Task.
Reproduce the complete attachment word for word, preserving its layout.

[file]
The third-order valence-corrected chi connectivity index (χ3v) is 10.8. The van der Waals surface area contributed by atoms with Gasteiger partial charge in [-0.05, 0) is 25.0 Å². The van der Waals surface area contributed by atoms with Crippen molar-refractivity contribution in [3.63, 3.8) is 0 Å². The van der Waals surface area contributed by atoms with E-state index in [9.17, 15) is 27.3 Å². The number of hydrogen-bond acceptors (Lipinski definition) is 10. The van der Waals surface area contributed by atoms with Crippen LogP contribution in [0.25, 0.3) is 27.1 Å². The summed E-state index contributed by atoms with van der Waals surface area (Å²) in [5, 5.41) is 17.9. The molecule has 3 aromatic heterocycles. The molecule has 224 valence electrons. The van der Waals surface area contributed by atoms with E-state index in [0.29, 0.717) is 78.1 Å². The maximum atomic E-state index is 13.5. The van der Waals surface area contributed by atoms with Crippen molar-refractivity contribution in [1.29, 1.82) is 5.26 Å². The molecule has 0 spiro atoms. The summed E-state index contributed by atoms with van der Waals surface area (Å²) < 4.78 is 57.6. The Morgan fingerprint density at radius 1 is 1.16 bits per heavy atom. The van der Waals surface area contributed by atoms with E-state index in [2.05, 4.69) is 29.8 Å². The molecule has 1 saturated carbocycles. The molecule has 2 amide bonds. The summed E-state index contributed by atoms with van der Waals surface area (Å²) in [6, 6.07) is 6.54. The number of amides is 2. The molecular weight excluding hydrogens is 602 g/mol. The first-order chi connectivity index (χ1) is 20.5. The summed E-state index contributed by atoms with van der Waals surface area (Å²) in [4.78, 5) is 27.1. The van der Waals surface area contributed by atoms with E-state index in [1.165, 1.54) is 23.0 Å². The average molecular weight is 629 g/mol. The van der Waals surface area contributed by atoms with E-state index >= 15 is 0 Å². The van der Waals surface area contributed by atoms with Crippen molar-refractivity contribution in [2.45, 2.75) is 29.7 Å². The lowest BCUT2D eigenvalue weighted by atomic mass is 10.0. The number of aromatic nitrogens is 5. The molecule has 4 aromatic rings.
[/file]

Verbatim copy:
The third-order valence-corrected chi connectivity index (χ3v) is 10.8. The van der Waals surface area contributed by atoms with Gasteiger partial charge in [-0.05, 0) is 25.0 Å². The van der Waals surface area contributed by atoms with Crippen molar-refractivity contribution in [3.63, 3.8) is 0 Å². The van der Waals surface area contributed by atoms with E-state index in [9.17, 15) is 27.3 Å². The number of hydrogen-bond acceptors (Lipinski definition) is 10. The van der Waals surface area contributed by atoms with Crippen LogP contribution in [0.25, 0.3) is 27.1 Å². The summed E-state index contributed by atoms with van der Waals surface area (Å²) in [5, 5.41) is 17.9. The molecule has 3 aromatic heterocycles. The molecule has 224 valence electrons. The van der Waals surface area contributed by atoms with E-state index in [0.29, 0.717) is 78.1 Å². The maximum atomic E-state index is 13.5. The van der Waals surface area contributed by atoms with Crippen molar-refractivity contribution in [1.29, 1.82) is 5.26 Å². The molecule has 0 spiro atoms. The summed E-state index contributed by atoms with van der Waals surface area (Å²) < 4.78 is 57.6. The Morgan fingerprint density at radius 1 is 1.16 bits per heavy atom. The van der Waals surface area contributed by atoms with E-state index in [2.05, 4.69) is 29.8 Å². The molecule has 1 saturated carbocycles. The molecule has 2 amide bonds. The summed E-state index contributed by atoms with van der Waals surface area (Å²) in [6, 6.07) is 6.54. The number of amides is 2. The molecular weight excluding hydrogens is 602 g/mol. The first-order chi connectivity index (χ1) is 20.5. The summed E-state index contributed by atoms with van der Waals surface area (Å²) in [4.78, 5) is 27.1. The van der Waals surface area contributed by atoms with E-state index in [1.165, 1.54) is 23.0 Å². The average molecular weight is 629 g/mol. The van der Waals surface area contributed by atoms with E-state index >= 15 is 0 Å². The van der Waals surface area contributed by atoms with Crippen molar-refractivity contribution in [2.45, 2.75) is 29.7 Å². The lowest BCUT2D eigenvalue weighted by atomic mass is 10.0. The number of aromatic nitrogens is 5. The molecule has 4 aromatic rings.